Sunday, January 26, 2014

One Foot in Hell

I didn't want to say anything this morning, but the real reason I wasn't going to blog about Closely Watched Trains today is that there was somwthing else I wanted to blog about. FMC showed One Foot in Hell earlier today, and are showing it again tomorrow morning at 9:30 AM.

Alan Ladd plays Mitch Garrett, who at the start of the movie is migrating westward with his wife. The two left their home in Georgia after the Civil War, since Sherman's march through the state resulted in their home being burned to the ground and their being left with nothing. The couple are near the town of Blue Springs in the Arizona Territory, with Mitch's wife heavily pregant but also seriously ill. Mitch takes her to town to see the doctor, and has to spend his last two dollars on a hotel room for the night -- cash up front since he's a stranger. This means that when Mitch sees the pharmacist, he doesn't have the $1.87 to pay for the medicine his wife needs. Mitch tries to take the medicine at gunpoint, which leads to the sheriff being called in. This delay ultimately results in the wife dying. Thw townsfolk, in order to try to make it up to Mitch, offer him almost any job he wants.

Mitch takes up the job of deputy sheriff, but he really only does so because he's got ulterior motives. The first time the cattle come in, Mitch meets itinerant laborer Dan Keats (Don Murray). Dan is, like Mitch, a transplant from the vanquished South, his parents having owned hardscrabble farmland in Virginia that was destroyed by the Union. Dan's been reduced to a drunkard who makes a little extra money by offering to draw portraits of people. Mitch, seeing somebody who has no real goal in life, decides he can use Dan in his ultimate plan, which is going to be robbing the Bank of Blue Springs, which holds all of the town's money. Mitch still holds a grudge against the town's citizens whom he sees as responsible for killing his wife. Dan goes off to Royce City on the border with Mexico, followed a couple of days later by Sheriff Mitch. Unfortunately, Dan has complicated things a bit by getting drunk, and telling Mitch's plan to Julie, one of the women working in the bordello (Dolores Michaels). She by default has to become part of the plan. Mitch elists two other aimless men, a British man with a gun up his sleeve Harry Ivers (Dan O'Herlihy), and quick-draw man Stu Christian (Barry Coe), since neither of those two have ever been seen in Blue Springs.

The five all return to Blue Springs for the heist, which of course you know is eventually going to go wrong. Thanks to the Production Code, you couldn't have a heist that worked out in the end. Everybody had to expiate their since. So, the reason to watch a movie like this is to see what goes wrong and how. Sometimes, it looks like the original heist works, as we saw in the recently-recommended The Sicilian Clan, or to a lesser extent in The Asphalt Jungle -- although an alarm gets tripped off in the latter complicating things almost immediately. Here, there's no alarm, so instead something is going to go wrong after the heist. That something turns out to be Mitch. In addition to hating the townsfolk, he deliberately hired aimless men for his plan so that, while playing the part of sheriff, he could round them up and kill them, leaving him as the only one with the money, and allowing him to retire with his ill-gotten gains. Of course, things don't work out that way, but you're going to have to watch the movie to see exactly how things fail.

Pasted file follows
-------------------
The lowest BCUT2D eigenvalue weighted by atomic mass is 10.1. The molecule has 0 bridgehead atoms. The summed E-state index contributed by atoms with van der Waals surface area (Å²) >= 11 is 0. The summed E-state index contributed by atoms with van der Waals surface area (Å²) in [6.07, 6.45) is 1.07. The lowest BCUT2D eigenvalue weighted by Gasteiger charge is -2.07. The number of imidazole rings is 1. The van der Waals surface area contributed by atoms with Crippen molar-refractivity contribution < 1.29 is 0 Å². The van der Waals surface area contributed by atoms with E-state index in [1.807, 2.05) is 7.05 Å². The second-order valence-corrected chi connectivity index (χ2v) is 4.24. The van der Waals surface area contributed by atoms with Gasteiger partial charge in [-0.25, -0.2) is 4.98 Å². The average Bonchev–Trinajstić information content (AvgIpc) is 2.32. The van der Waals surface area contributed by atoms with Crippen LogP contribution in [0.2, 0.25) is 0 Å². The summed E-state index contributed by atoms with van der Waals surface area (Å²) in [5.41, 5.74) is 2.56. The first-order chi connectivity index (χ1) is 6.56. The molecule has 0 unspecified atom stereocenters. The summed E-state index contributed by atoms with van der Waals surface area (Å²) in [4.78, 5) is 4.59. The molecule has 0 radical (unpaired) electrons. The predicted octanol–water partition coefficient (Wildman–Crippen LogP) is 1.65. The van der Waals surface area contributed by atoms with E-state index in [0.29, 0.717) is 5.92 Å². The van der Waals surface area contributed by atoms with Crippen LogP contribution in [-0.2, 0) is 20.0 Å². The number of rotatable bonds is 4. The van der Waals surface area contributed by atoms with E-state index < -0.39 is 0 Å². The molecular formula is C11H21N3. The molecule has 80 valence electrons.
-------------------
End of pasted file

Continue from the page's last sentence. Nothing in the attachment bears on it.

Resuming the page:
One Foot in Hell isn't the world's greatest movie by any stretch of the imagination, but it isn't bad by any stretch of the imagination, either. Alan Ladd isn't a particular favorite of mine, but there's nothing wrong with him here, at least in terms of Ladd's acting. Sure his character is a jerk, but that's not the actor's fault when a character is written that way. Don Murray is pretty good as the guy whose character changes when he sobers up, while Dolores Michaels is inoffensive while being nice to look at. Coe and O'Herlihy are more nondescript, but then their characters were hired precisely because they were throwaway characters.

Unfortunately, the FMC print is panned-and-scanned except for the credits, which is a shame because you can see from the credits that the cinematography looks like it would be nice. Amazon lists the movie as having gotten DVD release from the Fox Cinema Archive MOD scheme, although I'm not certain of the aspect ratio of that print. Amazon lists 16:9, while some of the reviewers suggest it's the Cinemascope aspect ratio of 2.35:1, although some of those reviews are clearly not of the Fox MOD release, but of a European release.

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